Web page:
HIMALAYAN NEWS SERVICE
KATHMANDU:The recent surge in cybercrime has been linked to a rise in the number of Internet users and access to social networking sites, posing a threat to people’s personal security, dignity and identity in the recent time.
SSP Bijay Lal Kayastha, in-charge of the Metropolitan Police Crime Division, conceded that cybercrime was emerging as one of the major challenges for police force in maintaining law and order, especially in the Kathmandu Valley, which accounts for most of the Internet users in the country.
According to statistics of the MTPD, as many as four cases of cybercrime were reported in the fiscal year 2009-10, which climbed to 45 in 2010-11 and 85 in 2012-13. “We have already dealt with nearly double cases of cybercrime this fiscal compared to the last year in the Valley. Despite these, all reported cases have been successfully solved,” SSP Kayastha said.
Crime related to social networking sites such as Facebook and Twitter were the largest with 57 incidents reported in 2011-12 compared to 32 in 2010-11. E-mail threat cases, website disputes, web SMS threat, illegal data access, cheating via web mail, obscene website operation and phishing have also increased. The MPCD arrested four people, including a Nigerian national, for operating an international fraud racket by misusing Internet facilities. They had defrauded Raj Kumar Shrestha of Kathmandu of Rs 2.3 million by luring him to collect SMS lottery worth $20 million.
The international racket texted Shrestha saying that his mobile number had won 12 Call-mobile Thailand Mobile Award, which carries a purse worth $20 million before looting the victim of the cash in the name of processing charge. As many as six SMS lottery scams were reported in 2011-12 compared to the previous year.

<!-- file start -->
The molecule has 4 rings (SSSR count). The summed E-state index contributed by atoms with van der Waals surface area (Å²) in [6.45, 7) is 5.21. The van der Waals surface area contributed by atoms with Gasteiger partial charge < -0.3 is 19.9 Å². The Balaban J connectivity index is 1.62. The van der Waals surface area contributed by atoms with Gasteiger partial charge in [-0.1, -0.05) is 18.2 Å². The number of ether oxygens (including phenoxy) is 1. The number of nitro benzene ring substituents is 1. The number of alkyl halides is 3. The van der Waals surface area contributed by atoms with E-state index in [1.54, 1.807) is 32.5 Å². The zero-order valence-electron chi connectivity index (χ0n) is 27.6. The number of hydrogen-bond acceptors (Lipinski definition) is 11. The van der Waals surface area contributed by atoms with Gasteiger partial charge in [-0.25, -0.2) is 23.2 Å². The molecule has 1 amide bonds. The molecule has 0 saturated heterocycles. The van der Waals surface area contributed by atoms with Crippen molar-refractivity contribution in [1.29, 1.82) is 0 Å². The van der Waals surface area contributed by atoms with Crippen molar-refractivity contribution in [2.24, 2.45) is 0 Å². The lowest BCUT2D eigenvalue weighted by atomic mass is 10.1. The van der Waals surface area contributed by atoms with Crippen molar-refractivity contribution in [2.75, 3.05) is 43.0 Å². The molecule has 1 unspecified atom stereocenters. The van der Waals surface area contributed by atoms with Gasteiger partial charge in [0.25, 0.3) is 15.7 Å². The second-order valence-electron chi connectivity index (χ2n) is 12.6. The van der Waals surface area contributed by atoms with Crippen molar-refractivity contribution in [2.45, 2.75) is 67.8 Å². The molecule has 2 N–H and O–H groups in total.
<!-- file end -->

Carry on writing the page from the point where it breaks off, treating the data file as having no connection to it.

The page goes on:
SSP Kayastha said though police managed to bring many to book, they have been finding it hard to curb cybercrime due to technological constraints.
“We do not have access to data from Google, facebook and yahoo from the concerned offices abroad due to the lack of bilateral treaty on the issue. Therefore, we face difficulties while investigating,” he lamented.
Most of the victims of cybercrime are women. Investigators say they are also ill-equipped to investigate cybercrime. It is not possible for police to bring the guilty to book until and unless a victim categorically identifies the suspect in a complaint.
According to police, some create fake webpages of banks, which look similar to original ones and try to get people’s user names, passwords and bank account numbers. SSP Kaystha cautioned all concerned to be more cautious about privacy and safety before accepting friendship requests and reacting to messages from unknown persons on social networking sites.